Morley seeks to solve the 24 problems men face

Society will tell you that the number of Christians in the world is declining. Author Patrick Morley disagrees, but he identifies an increase of a different kind – the number of what he calls “Cultural Christians.”

I just finished reading the 25th anniversary edition of Morley’s “Man in the Mirror.” It’s a faith-based book that has sold more than 3 million copies since its first release in 1989. And it’s a riveting read that takes the uncommon approach of challenging men to live for a different set of values in a materialistic world.

“The Man in the Mirror” by Patrick Morley

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My 3 Favorite Web Comics


cyanide & happiness

I’ve always loved comic books and the larger graphic novels, but recently, I simply haven’t had the time to sit down, read, and follow the plot lines. Instead, I’ve discovered some great web comics. The great thing about these is I can pop online, read a few frames, and leave it be until next time. A great deal of web comics (such as the Cyanide & Happiness comic featured above) don’t have a linear plot and are a simply one page of comic relief. For today, I’d like to take you though my three favorites I have come across.

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Bone: An Odyssey in Hilarity


Welcome to the world of Bone. It’s a beautiful, magical world filled with creatures of all kind, including these odd, little creatures known as bones. This story follows three of them: Fone, Phoney, and Smiley Bone.

Fone Bone

Meet Fone Bone. He’s definitely the leader of the three, and he always does his best to take care of his two cousins. With a good heart and a strong will, albeit coupled with innocence and gullibility, Fone makes a great protagonist.

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New in Gaming: For Honor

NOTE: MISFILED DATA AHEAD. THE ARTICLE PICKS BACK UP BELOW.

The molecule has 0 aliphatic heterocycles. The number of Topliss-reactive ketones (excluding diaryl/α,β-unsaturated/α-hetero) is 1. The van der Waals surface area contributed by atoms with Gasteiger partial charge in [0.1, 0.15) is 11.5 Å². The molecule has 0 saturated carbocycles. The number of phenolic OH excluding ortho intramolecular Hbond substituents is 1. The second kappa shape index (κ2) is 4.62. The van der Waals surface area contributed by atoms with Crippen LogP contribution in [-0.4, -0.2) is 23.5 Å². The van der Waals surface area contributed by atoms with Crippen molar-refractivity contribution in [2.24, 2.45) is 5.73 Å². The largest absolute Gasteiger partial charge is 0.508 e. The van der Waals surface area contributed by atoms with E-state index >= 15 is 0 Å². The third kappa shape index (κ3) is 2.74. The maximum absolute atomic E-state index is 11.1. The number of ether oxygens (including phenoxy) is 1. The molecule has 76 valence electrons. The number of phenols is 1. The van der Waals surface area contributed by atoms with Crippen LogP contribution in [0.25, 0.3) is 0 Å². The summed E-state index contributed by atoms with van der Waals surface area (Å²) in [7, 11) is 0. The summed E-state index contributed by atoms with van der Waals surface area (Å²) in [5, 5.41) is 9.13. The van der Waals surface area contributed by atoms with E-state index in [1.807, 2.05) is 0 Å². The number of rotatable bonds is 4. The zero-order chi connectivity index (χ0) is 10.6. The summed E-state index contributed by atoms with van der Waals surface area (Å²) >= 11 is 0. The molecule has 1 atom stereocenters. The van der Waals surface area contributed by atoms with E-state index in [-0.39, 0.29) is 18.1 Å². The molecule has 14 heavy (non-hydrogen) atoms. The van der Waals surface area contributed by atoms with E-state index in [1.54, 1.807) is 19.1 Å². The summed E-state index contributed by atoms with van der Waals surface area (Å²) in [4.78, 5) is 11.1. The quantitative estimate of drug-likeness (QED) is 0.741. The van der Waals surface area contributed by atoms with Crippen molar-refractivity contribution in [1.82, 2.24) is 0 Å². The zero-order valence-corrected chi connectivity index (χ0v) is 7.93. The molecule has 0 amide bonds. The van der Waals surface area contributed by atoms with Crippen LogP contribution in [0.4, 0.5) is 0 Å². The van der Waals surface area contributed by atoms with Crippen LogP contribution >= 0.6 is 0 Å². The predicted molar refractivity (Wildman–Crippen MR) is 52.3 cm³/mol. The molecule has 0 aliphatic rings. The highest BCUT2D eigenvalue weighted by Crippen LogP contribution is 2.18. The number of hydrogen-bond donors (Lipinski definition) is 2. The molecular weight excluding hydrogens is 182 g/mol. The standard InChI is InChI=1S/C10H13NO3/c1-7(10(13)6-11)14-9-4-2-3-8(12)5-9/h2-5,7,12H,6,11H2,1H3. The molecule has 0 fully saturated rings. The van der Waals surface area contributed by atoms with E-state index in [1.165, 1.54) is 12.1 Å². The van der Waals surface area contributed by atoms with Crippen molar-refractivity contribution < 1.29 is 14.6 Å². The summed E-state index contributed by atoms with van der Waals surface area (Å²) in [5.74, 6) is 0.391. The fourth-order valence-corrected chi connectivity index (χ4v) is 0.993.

On February 9th, Ubisoft released the beta version of For Honor, an action fighting game made for Xbox One, PlayStation 4, and Windows. The full version was released February 14th, and is a third-person, melee game. Upon starting the game, players select one of three medieval era-based factions to join: the knights, vikings, or samurai. While this doesn’t directly affect gameplay or restrict character choice, it is one of the main components of the multiplayer system.

Currently, there are twelve playable characters, four per faction, and each has their own unique fighting style. The four characters within each faction belong to one of four classes: the Vanguards, the Assassins, the Heavies, or the Hybrids. Assassins are quick and work well in duels, while the Heavies use much slower, but stronger, attacks. The Vanguard lies somewhere between the two, as they are the most well-balanced class. Hybrids, on the other hand, contain elements of the other three classes. These characters have some of the most unique and complex play styles in the game.

The storyline of For Honor takes the player through each of the factions, giving them a chance to use each of the characters. The story also contains numerous unlocks and chances to gain steel, the main in-game currency, and Scavenger Crates, which are used to obtain new gear. While the story is enjoyable, the main emphasis here is on multiplayer. There are five different game modes, each with the option of Player vs Player or Player vs AI. Most modes are played in rounds, best of five. Duel is simply a 1-on-1 fight. Brawl is 2v2, with each player starting in a duel scenario. From here, there are three modes for 4v4: Dominion, Elimination, and Skirmish. These 4v4 modes are the only ones that incorporate the gear equipped and the character’s four abilities. Each ability is unlocked as you gain renown points for completing objectives. Elimination is a 4v4 adaptation of the Brawl mode and the last mode using rounds. Skirmish and Dominion use a point-based system. In Skirmish, points are acquired by killing enemies, and the players can respawn when defeated. Dominion, as the central game-mode, contains elements of skirmish but also uses a king-of-the-hill playstyle. There are three areas on the map that can be controlled to gain points, in addition to those gained from slaying enemy players.